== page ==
Abstract

Prothrombin activation can proceed through the intermediates meizothrombin or prethrombin-2. To assess the contributions that these 2 intermediates make to prothrombin activation in tissue factor (Tf)–activated blood, immunoassays were developed that measure the meizothrombin antithrombin (mTAT) and α-thrombin antithrombin (αTAT) complexes. We determined that Tf-activated blood produced both αTAT and mTAT. The presence of mTAT suggested that nonplatelet surfaces were contributing to approximately 35% of prothrombin activation. Corn trypsin inhibitor–treated blood was fractionated to yield red blood cells (RBCs), platelet-rich plasma (PRP), platelet-poor plasma (PPP), and buffy coat. Compared with blood, PRP reconstituted with PPP to a physiologic platelet concentration showed a 2-fold prolongation in the initiation phase and a marked decrease in the rate and extent of αTAT formation. Only the addition of RBCs to PRP was capable of normalizing αTAT generation. FACS on glycophorin A–positive cells showed that approximately 0.6% of the RBC population expresses phosphatidylserine and binds prothrombinase (FITC Xa·factor Va). These data indicate that RBCs participate in thrombin generation in Tf-activated blood, producing a membrane that supports prothrombin activation through the meizothrombin pathway.

Introduction

Prothrombin activation by prothrombinase (IIase or factor Xa [fXa]·fVa) involves cleavage at Arg271 and Arg320 to produce the α-thrombin (αIIa) product.1,2  Depending on the order of cleavage, activation occurs via 2 possible intermediates; meizothrombin (mIIa) or prethrombin-2. mIIa arises from initial cleavage at Arg320, yielding a membrane-binding enzyme; initial cleavage at Arg271 yields an inactive noncovalent complex of fragment 1.2 and prethrombin-2. Cleavage at the alternate Arg residue yields αIIa.3  On synthetic phospholipid vesicles, prothrombin activation by IIase proceeds exclusively through the mIIa pathway,3  with the probable mechanism involving mIIa dissociating from the IIase complex and then rebinding to IIase to yield αIIa.4,5  On washed platelets, prothrombin activation proceeds through the prethrombin-2 pathway,6  with no detectable mIIa being released from the platelet surface. We confirmed these previous results with washed platelets under static and flow conditions.7  However, mIIa has been observed in clotting blood,8  suggesting that prothrombin activation in blood involves both cleavage pathways. The relative prevalence of these 2 pathways in blood has potentially interesting regulatory consequences for hemostasis. Although the anticoagulant potential of mIIa as a protein C activator when in complex with thrombomodulin is similar to that of αIIa,5  mIIa displays poor activity toward the procoagulant substrates fibrinogen, platelets, and fV; displays a reduced vulnerability to antithrombin (AT); and is a more potent vasoconstrictor.9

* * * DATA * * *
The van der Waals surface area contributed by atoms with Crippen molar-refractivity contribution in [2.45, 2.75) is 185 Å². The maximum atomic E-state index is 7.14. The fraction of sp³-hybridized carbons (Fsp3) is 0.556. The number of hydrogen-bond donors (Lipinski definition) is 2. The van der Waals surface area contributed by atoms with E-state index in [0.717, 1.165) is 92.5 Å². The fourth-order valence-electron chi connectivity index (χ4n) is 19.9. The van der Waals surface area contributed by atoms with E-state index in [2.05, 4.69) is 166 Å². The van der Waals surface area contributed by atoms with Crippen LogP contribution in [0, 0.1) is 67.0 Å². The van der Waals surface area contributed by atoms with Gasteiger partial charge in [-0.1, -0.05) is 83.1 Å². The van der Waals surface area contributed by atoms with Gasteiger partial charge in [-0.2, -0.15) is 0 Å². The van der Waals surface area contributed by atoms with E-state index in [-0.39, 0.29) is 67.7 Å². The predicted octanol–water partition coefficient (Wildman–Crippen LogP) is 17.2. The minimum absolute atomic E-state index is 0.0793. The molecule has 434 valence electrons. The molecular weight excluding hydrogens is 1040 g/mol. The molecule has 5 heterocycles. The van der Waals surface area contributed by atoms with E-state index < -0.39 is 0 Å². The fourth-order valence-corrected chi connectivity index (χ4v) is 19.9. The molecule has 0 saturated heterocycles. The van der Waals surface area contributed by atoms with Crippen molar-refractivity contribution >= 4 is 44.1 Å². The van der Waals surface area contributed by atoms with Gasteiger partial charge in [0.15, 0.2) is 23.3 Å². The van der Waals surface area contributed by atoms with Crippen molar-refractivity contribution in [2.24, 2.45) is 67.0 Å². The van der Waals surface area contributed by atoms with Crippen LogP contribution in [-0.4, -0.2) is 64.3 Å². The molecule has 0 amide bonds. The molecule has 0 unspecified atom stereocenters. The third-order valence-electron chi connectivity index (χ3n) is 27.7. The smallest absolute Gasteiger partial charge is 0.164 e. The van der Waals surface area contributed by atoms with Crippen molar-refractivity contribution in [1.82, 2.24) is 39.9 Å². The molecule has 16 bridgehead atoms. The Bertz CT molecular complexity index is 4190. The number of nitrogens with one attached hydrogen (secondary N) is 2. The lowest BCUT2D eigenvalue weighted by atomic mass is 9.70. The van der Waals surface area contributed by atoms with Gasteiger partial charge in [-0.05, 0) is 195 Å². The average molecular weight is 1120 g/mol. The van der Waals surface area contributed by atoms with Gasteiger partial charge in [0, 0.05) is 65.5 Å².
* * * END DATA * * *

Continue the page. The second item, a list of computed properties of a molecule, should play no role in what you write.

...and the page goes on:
Platelets are thought to provide the primary surface for prothrombin activation. The observation that the IIase activation pathway on platelets does not release mIIa raises 2 important questions: (1) what is the source of mIIa reported in clotting blood7  and (2) how significant are nonplatelet cell surfaces to overall thrombin generation?

We used a commercial ELISA assay (Enzygnost TAT Micro; Siemens Healthcare) that measures both mIIa AT (mTAT) and α-thrombin AT (αTAT) to study thrombin generation in tissue factor (Tf)–activated whole blood (WB).10,11  For the present study, we devised immunoassays capable of selective quantitation of mTAT and αTAT species and used these assays to examine the contributions of various cell surfaces to thrombin generation.

Methods

All materials used in the present study were of reagent grade and quality. For a complete list, see supplemental Methods (available on the Blood Web site; see the Supplemental Materials link at the top of the online article).

WB fractionation